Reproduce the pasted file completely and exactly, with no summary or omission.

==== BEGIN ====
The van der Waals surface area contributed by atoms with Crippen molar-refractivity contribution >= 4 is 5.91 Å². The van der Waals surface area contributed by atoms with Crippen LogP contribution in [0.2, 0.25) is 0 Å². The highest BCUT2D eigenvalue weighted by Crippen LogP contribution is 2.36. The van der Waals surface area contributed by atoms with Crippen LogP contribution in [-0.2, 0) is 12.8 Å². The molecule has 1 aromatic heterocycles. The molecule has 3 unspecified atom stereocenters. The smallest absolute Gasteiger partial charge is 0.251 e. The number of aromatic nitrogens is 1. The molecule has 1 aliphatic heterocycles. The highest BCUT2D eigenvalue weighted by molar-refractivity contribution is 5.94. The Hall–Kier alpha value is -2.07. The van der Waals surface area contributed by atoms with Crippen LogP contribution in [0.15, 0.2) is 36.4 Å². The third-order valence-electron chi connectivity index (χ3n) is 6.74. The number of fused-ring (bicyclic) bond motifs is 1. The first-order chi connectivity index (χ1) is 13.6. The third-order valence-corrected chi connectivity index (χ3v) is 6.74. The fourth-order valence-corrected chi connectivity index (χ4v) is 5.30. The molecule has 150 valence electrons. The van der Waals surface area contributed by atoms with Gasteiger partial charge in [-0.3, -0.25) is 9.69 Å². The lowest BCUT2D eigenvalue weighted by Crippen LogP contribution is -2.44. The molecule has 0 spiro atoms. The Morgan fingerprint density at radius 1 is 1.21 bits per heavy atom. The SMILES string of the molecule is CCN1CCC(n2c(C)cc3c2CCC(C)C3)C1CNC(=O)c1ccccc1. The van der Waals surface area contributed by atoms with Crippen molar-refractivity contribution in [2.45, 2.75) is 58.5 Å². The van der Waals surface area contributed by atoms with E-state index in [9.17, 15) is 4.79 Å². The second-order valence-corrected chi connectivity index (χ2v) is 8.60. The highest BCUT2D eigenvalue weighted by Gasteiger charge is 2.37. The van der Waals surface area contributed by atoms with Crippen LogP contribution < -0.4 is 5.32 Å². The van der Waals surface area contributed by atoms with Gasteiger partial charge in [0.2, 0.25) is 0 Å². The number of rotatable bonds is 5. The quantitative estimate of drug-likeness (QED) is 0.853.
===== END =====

The van der Waals surface area contributed by atoms with Crippen molar-refractivity contribution >= 4 is 5.91 Å². The van der Waals surface area contributed by atoms with Crippen LogP contribution in [0.2, 0.25) is 0 Å². The highest BCUT2D eigenvalue weighted by Crippen LogP contribution is 2.36. The van der Waals surface area contributed by atoms with Crippen LogP contribution in [-0.2, 0) is 12.8 Å². The molecule has 1 aromatic heterocycles. The molecule has 3 unspecified atom stereocenters. The smallest absolute Gasteiger partial charge is 0.251 e. The number of aromatic nitrogens is 1. The molecule has 1 aliphatic heterocycles. The highest BCUT2D eigenvalue weighted by molar-refractivity contribution is 5.94. The Hall–Kier alpha value is -2.07. The van der Waals surface area contributed by atoms with Crippen LogP contribution in [0.15, 0.2) is 36.4 Å². The third-order valence-electron chi connectivity index (χ3n) is 6.74. The number of fused-ring (bicyclic) bond motifs is 1. The first-order chi connectivity index (χ1) is 13.6. The third-order valence-corrected chi connectivity index (χ3v) is 6.74. The fourth-order valence-corrected chi connectivity index (χ4v) is 5.30. The molecule has 150 valence electrons. The van der Waals surface area contributed by atoms with Gasteiger partial charge in [-0.3, -0.25) is 9.69 Å². The lowest BCUT2D eigenvalue weighted by Crippen LogP contribution is -2.44. The molecule has 0 spiro atoms. The Morgan fingerprint density at radius 1 is 1.21 bits per heavy atom. The SMILES string of the molecule is CCN1CCC(n2c(C)cc3c2CCC(C)C3)C1CNC(=O)c1ccccc1. The van der Waals surface area contributed by atoms with Crippen molar-refractivity contribution in [2.45, 2.75) is 58.5 Å². The van der Waals surface area contributed by atoms with E-state index in [9.17, 15) is 4.79 Å². The second-order valence-corrected chi connectivity index (χ2v) is 8.60. The highest BCUT2D eigenvalue weighted by Gasteiger charge is 2.37. The van der Waals surface area contributed by atoms with Crippen LogP contribution < -0.4 is 5.32 Å². The van der Waals surface area contributed by atoms with Gasteiger partial charge in [0.2, 0.25) is 0 Å². The number of rotatable bonds is 5. The quantitative estimate of drug-likeness (QED) is 0.853.